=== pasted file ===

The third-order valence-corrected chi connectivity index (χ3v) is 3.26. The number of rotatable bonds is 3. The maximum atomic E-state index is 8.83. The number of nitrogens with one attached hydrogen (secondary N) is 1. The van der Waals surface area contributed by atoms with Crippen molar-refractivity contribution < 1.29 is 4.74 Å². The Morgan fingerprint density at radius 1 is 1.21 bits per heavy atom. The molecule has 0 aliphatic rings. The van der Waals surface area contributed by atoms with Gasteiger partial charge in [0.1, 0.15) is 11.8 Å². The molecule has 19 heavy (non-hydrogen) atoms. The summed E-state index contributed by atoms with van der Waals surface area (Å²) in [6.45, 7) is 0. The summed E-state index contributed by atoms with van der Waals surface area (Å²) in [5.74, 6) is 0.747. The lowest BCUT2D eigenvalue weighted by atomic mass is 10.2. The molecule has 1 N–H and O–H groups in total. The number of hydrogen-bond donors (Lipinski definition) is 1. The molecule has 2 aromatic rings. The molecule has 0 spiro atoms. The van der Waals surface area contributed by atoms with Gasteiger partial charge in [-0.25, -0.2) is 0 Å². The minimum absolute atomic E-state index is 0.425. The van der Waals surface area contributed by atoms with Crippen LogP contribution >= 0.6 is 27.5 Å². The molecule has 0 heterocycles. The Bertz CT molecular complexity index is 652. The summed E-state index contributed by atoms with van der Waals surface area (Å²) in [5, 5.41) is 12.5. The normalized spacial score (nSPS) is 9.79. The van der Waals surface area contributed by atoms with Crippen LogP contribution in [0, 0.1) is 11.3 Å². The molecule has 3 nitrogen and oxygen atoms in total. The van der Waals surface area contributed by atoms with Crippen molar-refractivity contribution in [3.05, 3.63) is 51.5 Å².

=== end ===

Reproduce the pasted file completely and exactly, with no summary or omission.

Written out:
The third-order valence-corrected chi connectivity index (χ3v) is 3.26. The number of rotatable bonds is 3. The maximum atomic E-state index is 8.83. The number of nitrogens with one attached hydrogen (secondary N) is 1. The van der Waals surface area contributed by atoms with Crippen molar-refractivity contribution < 1.29 is 4.74 Å². The Morgan fingerprint density at radius 1 is 1.21 bits per heavy atom. The molecule has 0 aliphatic rings. The van der Waals surface area contributed by atoms with Gasteiger partial charge in [0.1, 0.15) is 11.8 Å². The molecule has 19 heavy (non-hydrogen) atoms. The summed E-state index contributed by atoms with van der Waals surface area (Å²) in [6.45, 7) is 0. The summed E-state index contributed by atoms with van der Waals surface area (Å²) in [5.74, 6) is 0.747. The lowest BCUT2D eigenvalue weighted by atomic mass is 10.2. The molecule has 1 N–H and O–H groups in total. The number of hydrogen-bond donors (Lipinski definition) is 1. The molecule has 2 aromatic rings. The molecule has 0 spiro atoms. The van der Waals surface area contributed by atoms with Gasteiger partial charge in [-0.25, -0.2) is 0 Å². The minimum absolute atomic E-state index is 0.425. The van der Waals surface area contributed by atoms with Crippen LogP contribution >= 0.6 is 27.5 Å². The molecule has 0 heterocycles. The Bertz CT molecular complexity index is 652. The summed E-state index contributed by atoms with van der Waals surface area (Å²) in [5, 5.41) is 12.5. The normalized spacial score (nSPS) is 9.79. The van der Waals surface area contributed by atoms with Crippen LogP contribution in [0, 0.1) is 11.3 Å². The molecule has 3 nitrogen and oxygen atoms in total. The van der Waals surface area contributed by atoms with Crippen molar-refractivity contribution in [3.05, 3.63) is 51.5 Å².